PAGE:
Senate Bill 316, now being discussed in the Senate Education Committee, outlines a big change in the evaluation system of Ohio’s schools. If approved, by downgrading district evaluations, SB-316 will make many more communities eligible for charter schools and more students eligible to receive “Ed Choice” vouchers to attend private schools.
Currently, a student may receive a “voucher” to attend a private school if he or she is living in a district rated either “Academic Watch” or “Academic Emergency.” And, in these low scoring districts, charter schools may be started. Right now, 134 districts are eligible for charters and vouchers, but SB-316 proposes to change the evaluation scale so that this number will more than double.
The new system uses letter grades, from “A” to “F.” Based on current data, if the new system were in place today, 281 districts would have a grade of “D” or “F,” and each of these districts would be eligible for charter schools and vouchers.
There are big differences between the state regulations for private schools as compared to charter schools. A charter school is a public school, and must abide by rules governing public schools. Private schools are, well, private. They operate outside of public rules. They are free to create a school environment that advances their mission and they are free to select or reject students based on their own criteria.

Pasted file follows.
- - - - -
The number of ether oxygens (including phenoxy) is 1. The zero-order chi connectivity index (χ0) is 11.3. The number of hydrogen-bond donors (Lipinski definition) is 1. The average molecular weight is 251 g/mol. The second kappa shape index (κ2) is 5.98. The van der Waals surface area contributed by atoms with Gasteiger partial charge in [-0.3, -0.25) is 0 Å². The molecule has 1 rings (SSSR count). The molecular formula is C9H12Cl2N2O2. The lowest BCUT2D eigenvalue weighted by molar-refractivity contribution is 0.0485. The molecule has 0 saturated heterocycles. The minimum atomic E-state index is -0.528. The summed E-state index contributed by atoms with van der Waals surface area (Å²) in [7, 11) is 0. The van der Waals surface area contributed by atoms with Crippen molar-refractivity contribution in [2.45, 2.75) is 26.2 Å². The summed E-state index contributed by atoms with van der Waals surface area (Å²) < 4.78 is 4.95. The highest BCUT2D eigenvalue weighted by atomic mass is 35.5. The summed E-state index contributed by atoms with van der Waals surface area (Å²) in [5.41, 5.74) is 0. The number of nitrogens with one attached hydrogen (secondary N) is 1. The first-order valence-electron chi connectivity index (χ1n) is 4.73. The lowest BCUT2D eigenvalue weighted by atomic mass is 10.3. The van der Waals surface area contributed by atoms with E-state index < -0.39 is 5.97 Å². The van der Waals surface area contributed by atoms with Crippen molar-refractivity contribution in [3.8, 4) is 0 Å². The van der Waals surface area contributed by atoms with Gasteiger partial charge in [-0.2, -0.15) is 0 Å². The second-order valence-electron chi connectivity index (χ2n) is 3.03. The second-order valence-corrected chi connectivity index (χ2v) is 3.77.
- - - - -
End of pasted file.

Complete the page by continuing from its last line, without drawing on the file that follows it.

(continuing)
Private schools may have very different rules for teacher qualifications, as compared to public schools, and may make demands of teachers and students that would be against the law in a public school. Over 93% of Ohio’s private schools eligible for vouchers are religious schools. (See list here.) The mission of many of these schools, as stated in their mission statements, is religious indoctrination.
It surprises me that the issue of using tax dollars to fund private religious education is seldom or never mentioned in articles I’ve read about Ohio’s voucher system. Opposition to vouchers for religious reasons evidently was squelched in 2002 when the Rehnquist Supreme Count ruled 5-4 to approve the Cleveland voucher program. I agree with how Justice John Paul Stevens described the 5-4 ruling: “profoundly misguided.” Stevens wrote for the dissenting minority: “Whenever we remove a brick from the wall that was designed to separate religion and government, we increase the risk of religious strife and weaken the foundation of our democracy.”
The focus of opposition to Ohio’s voucher program seems to be solely its impact on the funding of local schools. For each student receiving a voucher, $5,200 is subtracted from his or her home school district. Right now, 12,988 students from 37 different schools districts receive “Ed Choice” vouchers. The cost of Ed Choice voucher to local school districts is now $38 million. The number of vouchers under current law is capped at 60,000, so, with the new evaluation system, the amount spent on vouchers can grow to almost five times its current size, to $312 million.
In the new grading scale, most of Ohio’s highest scoring school districts will be downgraded. If SB-316 is implemented, many communities, who have been told their schools are “excellent,” will soon be told that their schools only rate a grade of “B.” Right now, 382 of Ohio districts and community schools are rated “Excellent,” or “Excellent with Distinction.” Under the new system only 22 of these districts would have a grade of “A.”